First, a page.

|Directed by||Banjong Pisanthanakun|
|Produced by||Jira Maligool
|Written by||Nontra Khung
|Music by||Chatchai Pongpraphaphan
Hua Lampong Riddim
|Editing by||Tummarut Sumetsuppasok|
|Studio||GMM Tai Hub
|Distributed by||GMM Tai Hub (Thailand)
Intersolusindo Film (Indonesia)
Golden Screen (Malaysia)
Golden Village (Singapore)
Star Cinema (Philippines)
|Running time||115 minutes|
|Box office||฿1 billion ($33 million)|
Pee Mak (Thai: พี่มาก..พระโขนง; RTGS: Phi Mak Phra Khanong) is a 2013 Thai comedy horror film directed by Banjong Pisanthanaku. The story is an adaptation of the Mae Nak Phra Khanong legend of Thai folklore. It was released on March 28, 2013. The film stars Mario Maurer as Pee Mak and Davika Hoorne as Mae Nak together with GTH's iconic gang of four starred Pongsathorn Jongwilas, Nattapong Chartpong, Auttarut Kongrasri and Kantapat Permpoonpatcharasook.
The story is set in mid-19th century in Siam, during the King Mongkut Era and at the height of the Rattanakosin Dynasty, when Siam was plagued with wars with its neighbouring kingdoms. Mak (Mario Maurer) was drafted to serve in a war against the foreign invasion, forcing him to leave behind his pregnant wife Nak (Davika Hoorne) at the town of Phra Khanong, not far from Bangkok. He was wounded during a battle and sent to a medical camp, where he met Shin, Ter, Aey and Puak, who later became his best friends. Meanwhile, in Phra Khanong, Nak struggled alone painfully to give birth to the baby. Shortly after, villagers in the neighborhood heard her singing lullabies to her baby, causing hair-raising chills and making them cower in fear. Rumours started circulating around the village that Nak had already died in labor and was now a ghost haunting the house.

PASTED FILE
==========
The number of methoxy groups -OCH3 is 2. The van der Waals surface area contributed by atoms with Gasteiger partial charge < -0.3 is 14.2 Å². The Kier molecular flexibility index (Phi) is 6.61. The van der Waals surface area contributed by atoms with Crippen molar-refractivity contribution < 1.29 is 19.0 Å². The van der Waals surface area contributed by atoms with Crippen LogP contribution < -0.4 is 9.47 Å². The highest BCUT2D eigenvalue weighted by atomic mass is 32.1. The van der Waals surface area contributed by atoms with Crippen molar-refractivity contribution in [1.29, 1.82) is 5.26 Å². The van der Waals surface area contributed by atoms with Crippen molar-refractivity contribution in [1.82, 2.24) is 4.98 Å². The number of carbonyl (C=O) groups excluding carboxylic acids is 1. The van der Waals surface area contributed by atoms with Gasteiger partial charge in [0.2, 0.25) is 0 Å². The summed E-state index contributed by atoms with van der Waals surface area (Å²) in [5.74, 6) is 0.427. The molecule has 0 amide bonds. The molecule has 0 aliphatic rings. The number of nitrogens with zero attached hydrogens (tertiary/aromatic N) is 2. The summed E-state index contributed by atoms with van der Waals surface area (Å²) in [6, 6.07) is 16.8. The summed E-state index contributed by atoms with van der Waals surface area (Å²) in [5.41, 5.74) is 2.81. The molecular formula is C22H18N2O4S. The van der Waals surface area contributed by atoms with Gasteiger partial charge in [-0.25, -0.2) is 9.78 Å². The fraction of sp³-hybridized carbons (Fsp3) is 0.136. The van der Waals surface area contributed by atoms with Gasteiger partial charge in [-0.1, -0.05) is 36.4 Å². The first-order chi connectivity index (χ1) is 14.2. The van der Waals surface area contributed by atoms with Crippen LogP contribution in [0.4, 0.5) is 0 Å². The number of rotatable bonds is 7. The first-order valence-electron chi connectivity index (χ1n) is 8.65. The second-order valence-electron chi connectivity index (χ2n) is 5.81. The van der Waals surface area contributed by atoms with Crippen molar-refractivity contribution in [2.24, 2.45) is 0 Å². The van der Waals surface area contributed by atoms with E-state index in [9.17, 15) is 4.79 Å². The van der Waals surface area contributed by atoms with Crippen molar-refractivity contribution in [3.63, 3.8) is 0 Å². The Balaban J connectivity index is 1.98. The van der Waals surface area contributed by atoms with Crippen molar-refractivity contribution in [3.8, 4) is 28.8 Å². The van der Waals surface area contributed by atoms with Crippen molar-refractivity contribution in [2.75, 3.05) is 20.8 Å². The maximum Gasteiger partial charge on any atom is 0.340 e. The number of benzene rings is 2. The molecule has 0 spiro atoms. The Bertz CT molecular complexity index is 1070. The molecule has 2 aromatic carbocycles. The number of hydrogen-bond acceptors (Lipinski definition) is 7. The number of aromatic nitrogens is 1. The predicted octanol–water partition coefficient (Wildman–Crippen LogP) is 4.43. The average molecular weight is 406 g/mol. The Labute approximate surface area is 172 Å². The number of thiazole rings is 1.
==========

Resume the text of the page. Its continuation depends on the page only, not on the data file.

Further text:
After the war, Mak, accompanied by his four friends, returned to his home in Phra Khanong. Mak happily reunites with Nak and their son; he then invited his friends to stay in his aunt's house nearby. The next day, the five went to the local market to find jobs and buy food, but the vendors fled from Mak due to the rumor about his wife. At a liquor store, the owner tried to tell Mak about the rumor, only to be stopped by her niece. One night, Shin (Wiwat Kongrasri), while trying to fetch Mak to join them drinking liquor, lost his nerve at the sight of Nak, the cradle swinging by itself, and what he believed to be her arm stretching to pick up a lime she dropped off the porch; however, his friend did not take his words seriously. None of them notice the liquor store's owner drowned body floating nearby. The next day, Ter (Nuttapong Chartpong), saw a corpse wearing a distinctive looking wedding ring in the backyard, and the same one on Nak's finger. The remaining two friends started to believe Shin and Ter, but none of them actually tried bending over and looking at Nak between their legs to confirm that she is a ghost (which is an advice shared by Shin). What ensued is their desperate and comical attempts to get the message to Mak without alerting Nak, and Nak's "dinner" made of dry leaves and live worms that Mak enthusiastically encouraged their friends to try. After the four flat out said Nak is dead, Mak became angry with them for letting the rumor get the better of them, and told them to leave. Unwilling to leave their friend behind, the four conspired to "free" Mak from his wife.